The first of the four original elements of hip-hop, graff-writing-aka graffiti, is said to have originated in Washington Heights in the late 60’s/70’s. The term comes from the Greek word "Graphein," which means 'to write.' Heavily adopted by New York City youth during this period, graffiti-writing—which started out as using magic markers as a creative way to write one’s name or “tag” on a suitable surface, usually subway car-- was the first form of hip-hop communication between rival crews; the first form of hip-hop “battle” in lieu of physical violence.
Throughout the 80s, as hip-hop as a culture began to grow in the US, “tagging” developed into “writing” which consisted of much more than just one’s tag. Graffiti writers were creating large scale “pieces”-short for masterpiece, and this form of graffiti started to spread around the world at a rapid pace. Countries such as Spain and Holland were among the first outside the US to adopt graffiti-writing as a bona-fide art form. By the mid-80s, graffiti-writing had spread to more than 30 countries around the world and was a strong and respected element within Hip-Hop Culture. Despite an ongoing battle with law enforcement, graffiti art had become an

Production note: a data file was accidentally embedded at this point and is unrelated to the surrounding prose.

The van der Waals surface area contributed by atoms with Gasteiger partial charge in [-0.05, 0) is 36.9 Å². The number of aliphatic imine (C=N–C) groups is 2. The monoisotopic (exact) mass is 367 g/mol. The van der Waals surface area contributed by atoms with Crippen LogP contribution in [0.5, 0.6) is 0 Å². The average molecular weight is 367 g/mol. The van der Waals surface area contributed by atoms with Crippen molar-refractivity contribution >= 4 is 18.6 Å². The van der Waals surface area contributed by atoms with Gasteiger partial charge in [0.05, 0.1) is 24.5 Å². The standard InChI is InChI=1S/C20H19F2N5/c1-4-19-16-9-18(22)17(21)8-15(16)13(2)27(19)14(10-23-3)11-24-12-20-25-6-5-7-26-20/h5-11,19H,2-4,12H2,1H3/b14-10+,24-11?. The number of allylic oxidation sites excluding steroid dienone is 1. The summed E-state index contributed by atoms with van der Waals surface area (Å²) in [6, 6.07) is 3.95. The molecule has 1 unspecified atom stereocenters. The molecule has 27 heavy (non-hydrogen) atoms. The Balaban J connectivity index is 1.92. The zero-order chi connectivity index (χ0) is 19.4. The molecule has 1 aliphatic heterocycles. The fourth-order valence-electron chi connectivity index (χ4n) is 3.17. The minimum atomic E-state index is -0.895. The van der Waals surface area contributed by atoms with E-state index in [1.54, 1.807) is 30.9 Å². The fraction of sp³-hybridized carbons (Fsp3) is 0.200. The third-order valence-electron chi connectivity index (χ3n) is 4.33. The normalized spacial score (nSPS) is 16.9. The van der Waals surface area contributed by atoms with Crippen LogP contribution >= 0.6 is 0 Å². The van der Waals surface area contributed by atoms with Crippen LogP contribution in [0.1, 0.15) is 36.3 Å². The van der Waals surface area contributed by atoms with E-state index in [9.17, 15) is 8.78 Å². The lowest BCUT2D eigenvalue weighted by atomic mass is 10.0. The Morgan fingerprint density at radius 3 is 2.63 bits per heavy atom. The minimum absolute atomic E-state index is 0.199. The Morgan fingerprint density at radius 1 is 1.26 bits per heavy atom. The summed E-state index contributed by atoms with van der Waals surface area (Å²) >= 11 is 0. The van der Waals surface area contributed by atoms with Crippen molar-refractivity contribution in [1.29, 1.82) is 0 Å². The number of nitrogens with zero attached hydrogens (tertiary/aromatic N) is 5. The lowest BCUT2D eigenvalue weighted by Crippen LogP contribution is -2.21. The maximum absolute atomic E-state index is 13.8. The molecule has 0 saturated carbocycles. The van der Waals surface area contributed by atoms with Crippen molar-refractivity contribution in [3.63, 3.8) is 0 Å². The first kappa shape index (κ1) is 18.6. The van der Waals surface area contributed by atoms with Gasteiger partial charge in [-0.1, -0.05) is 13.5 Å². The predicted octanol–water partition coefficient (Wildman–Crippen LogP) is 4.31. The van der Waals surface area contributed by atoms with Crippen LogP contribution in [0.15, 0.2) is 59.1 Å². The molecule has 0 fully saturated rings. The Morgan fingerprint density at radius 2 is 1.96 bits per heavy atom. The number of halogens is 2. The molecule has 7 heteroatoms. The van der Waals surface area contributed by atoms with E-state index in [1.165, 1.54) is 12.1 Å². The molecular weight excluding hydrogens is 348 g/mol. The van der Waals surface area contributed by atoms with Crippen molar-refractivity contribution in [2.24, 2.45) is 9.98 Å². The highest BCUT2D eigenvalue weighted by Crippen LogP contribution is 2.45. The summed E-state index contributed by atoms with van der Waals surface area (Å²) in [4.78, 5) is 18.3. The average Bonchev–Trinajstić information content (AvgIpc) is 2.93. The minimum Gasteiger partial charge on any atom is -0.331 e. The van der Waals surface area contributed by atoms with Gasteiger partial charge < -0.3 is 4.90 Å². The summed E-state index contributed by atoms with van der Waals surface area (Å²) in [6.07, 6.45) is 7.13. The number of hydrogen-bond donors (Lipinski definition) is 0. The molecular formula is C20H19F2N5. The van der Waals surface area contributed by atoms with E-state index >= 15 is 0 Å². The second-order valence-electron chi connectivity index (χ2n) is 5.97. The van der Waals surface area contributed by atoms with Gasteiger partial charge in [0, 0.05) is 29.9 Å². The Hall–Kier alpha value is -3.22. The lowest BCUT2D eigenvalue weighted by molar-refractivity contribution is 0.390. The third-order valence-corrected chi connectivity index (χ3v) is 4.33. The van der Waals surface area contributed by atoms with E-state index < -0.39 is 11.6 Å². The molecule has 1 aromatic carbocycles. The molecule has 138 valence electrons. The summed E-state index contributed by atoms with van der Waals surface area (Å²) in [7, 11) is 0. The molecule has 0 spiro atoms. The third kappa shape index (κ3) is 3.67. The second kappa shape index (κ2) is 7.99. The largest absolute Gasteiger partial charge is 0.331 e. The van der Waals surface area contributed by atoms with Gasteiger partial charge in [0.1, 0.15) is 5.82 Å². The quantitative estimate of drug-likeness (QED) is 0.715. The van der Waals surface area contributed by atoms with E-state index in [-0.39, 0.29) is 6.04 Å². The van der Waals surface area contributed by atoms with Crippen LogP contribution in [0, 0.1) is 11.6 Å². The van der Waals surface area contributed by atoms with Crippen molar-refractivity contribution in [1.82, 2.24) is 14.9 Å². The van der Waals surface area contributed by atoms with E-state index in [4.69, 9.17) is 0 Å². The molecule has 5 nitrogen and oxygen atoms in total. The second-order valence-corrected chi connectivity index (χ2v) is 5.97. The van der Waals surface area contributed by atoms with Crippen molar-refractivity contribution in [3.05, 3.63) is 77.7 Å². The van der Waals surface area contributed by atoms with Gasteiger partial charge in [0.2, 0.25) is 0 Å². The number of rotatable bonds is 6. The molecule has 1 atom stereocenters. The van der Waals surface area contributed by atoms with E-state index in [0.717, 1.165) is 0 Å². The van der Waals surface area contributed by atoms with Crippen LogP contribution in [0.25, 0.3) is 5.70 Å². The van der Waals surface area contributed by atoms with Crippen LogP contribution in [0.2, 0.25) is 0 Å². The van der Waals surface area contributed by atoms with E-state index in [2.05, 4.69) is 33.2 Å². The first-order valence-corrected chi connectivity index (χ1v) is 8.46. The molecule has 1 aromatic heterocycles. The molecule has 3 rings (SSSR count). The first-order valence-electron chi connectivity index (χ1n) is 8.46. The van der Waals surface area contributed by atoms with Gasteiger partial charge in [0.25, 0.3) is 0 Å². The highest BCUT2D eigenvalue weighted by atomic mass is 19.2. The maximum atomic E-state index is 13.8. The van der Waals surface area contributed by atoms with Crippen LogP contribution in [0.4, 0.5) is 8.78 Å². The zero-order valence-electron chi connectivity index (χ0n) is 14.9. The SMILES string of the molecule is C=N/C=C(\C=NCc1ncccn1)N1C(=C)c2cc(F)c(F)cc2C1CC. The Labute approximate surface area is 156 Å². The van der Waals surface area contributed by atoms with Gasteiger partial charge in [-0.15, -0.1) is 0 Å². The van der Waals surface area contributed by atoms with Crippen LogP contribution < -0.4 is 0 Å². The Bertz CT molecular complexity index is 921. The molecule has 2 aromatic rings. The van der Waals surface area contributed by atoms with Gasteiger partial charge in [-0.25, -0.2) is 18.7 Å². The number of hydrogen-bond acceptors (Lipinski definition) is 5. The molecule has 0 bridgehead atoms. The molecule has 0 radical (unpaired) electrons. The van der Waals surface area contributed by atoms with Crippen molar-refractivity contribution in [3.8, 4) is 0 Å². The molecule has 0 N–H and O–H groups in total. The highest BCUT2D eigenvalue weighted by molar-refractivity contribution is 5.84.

intricate part of inner-city street life all over the world and was not going to be stopped. Today, there is a heavy demand [within the global art world] for more graffiti art and for the art form to be taken seriously by the mainstream art society. For that to happen, however, two things need to occur. One is that the institutional art world must accept graffiti as a legitimate art form. Next, the institutional museum industry needs to promote a better understanding of what graffiti is and where it comes from. NMoH is not the only institution that understands the true significance of graffiti art. Since the end of the 1990s, the Brooklyn Museum of Art, Bronx Museum of the Arts, Museum of Modern Art, and other galleries in New York City have displayed numerous photographic exhibits of graffiti art from around NYC. A few years ago, the Smithsonian Institute launched "Hip-Hop Won't Stop: The Beat, The Rhymes, The Life," which featured works by the graffiti elite. The exhibit has become a permanent part of the American History Museum and is one of its most visited exhibits to date.
Graffiti is now and forever a permanent fixture within Hip-Hop Culture. It is the cornerstone of inner-city self-expression through fine art, which is the underlying premise of Hip-Hop Culture.